NUTRITION FOR KITTENS
Unlike most pets, cats remain true to their "meat-eater" heritage, and have special food requirements.
Cats cannot process vitamins directly from vegetables, so a cat must eat the meat of animals that can convert vegetable vitamins to a digestible form. That's why, in the wild, a cat must eat all of its prey's carcass to derive essential proteins, minerals, and vitamins. Taurine, for example, is an amino acid that is vital to eyesight. Non-meat eaters can make taurine in their body, but cats cannot. Therefore, they must eat foods that contain taurine.
Commercial diets for cats must be balanced and nutritional, specialized, and concentrated in small portions. Therefore feline foods are slightly more expensive than dog foods. Wet or dry food for a cat should contain 30-40% protein. We highly recommend premium cat food for all kittens. Only put out what the kitten will probably eat in the one day period. We prefer to put fresh food out every day.
Water is extremely important to the cat. Insufficient fluid intake can cause the urine to become too concentrated leading to urinary stone problems. It is interesting to note that cats do not have a thirst reflex. This makes it easy for the cat not to drink sufficient water each day, since they do not sense the need to drink since they are not thirsty. Grown cats should drink a cup of water daily.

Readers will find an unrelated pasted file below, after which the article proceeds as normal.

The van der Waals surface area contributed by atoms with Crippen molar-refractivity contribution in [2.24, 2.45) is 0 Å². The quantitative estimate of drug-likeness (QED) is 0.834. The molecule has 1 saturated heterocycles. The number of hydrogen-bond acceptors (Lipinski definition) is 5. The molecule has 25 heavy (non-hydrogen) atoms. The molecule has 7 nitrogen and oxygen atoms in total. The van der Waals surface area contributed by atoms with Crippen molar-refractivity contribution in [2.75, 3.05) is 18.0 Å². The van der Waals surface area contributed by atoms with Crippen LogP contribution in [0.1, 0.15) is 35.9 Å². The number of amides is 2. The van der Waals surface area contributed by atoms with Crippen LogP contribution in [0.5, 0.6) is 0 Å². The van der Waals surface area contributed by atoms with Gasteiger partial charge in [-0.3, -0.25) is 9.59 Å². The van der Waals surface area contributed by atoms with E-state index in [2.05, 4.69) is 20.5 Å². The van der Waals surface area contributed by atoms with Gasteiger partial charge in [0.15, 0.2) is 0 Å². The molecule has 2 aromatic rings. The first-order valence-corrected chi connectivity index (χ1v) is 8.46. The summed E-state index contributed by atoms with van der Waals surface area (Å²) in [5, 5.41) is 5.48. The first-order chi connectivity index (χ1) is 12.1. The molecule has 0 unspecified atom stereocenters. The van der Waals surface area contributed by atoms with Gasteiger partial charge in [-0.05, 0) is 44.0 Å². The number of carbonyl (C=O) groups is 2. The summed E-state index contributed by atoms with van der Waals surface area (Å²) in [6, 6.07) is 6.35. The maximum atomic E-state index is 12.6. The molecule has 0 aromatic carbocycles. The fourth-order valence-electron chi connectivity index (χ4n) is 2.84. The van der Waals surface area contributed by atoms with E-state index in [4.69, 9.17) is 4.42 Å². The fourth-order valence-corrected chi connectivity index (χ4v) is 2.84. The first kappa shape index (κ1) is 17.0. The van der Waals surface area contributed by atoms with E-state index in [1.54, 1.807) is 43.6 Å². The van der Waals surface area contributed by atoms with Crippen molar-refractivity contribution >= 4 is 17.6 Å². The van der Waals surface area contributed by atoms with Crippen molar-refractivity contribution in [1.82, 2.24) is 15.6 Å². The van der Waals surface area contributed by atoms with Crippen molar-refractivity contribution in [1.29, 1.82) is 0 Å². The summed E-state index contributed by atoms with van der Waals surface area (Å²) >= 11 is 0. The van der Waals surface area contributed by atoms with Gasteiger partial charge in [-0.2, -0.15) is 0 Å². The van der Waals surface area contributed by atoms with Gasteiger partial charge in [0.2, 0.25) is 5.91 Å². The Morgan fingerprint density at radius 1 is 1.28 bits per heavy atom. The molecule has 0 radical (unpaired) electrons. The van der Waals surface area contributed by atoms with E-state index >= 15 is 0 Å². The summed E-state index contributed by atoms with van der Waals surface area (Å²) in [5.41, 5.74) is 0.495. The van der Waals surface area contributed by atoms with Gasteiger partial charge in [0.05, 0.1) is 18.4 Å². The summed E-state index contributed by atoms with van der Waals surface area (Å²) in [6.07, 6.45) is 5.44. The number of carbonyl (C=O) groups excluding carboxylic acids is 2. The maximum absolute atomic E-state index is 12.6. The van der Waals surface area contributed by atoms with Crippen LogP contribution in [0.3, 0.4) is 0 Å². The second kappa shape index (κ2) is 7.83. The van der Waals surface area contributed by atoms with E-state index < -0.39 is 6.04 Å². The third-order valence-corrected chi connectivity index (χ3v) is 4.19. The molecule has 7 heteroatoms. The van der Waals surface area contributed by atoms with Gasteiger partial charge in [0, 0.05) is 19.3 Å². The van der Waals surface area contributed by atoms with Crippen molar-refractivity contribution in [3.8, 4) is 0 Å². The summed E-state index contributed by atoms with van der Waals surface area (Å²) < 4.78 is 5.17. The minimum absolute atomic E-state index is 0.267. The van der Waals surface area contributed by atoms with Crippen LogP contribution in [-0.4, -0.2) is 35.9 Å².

The major appetite stimulant for the cat is smell!! Since dry foods do not have as strong a smell as canned foods, some cats are more reluctant to eat dry food.
Make diet changes slowly. Any abrupt change can cause digestive upsets resulting in vomiting and/or diarrhea.
Milk is not necessary in the diet and is often the cause of diarrhea.
Allow the kitten plenty of rest time. Cats sleep about 22 hours each day. Adequate rest is necessary for optimum growth and development. Shaking when sleeping is "mother nature's way" of exercising the muscles.
Guard against the kitten swallowing foreign objects. Quite often, we must perform surgery to remove foreign objects from the stomach and intestinal tract. These objects include string, fishing line, marbles, needles, or just about any other small object you can think of.
By reducing stress and allowing the kitten to feel comfortable on its own terms, you will enjoy many years of affection, love, and loyal companionship.
Courtesy of Avimark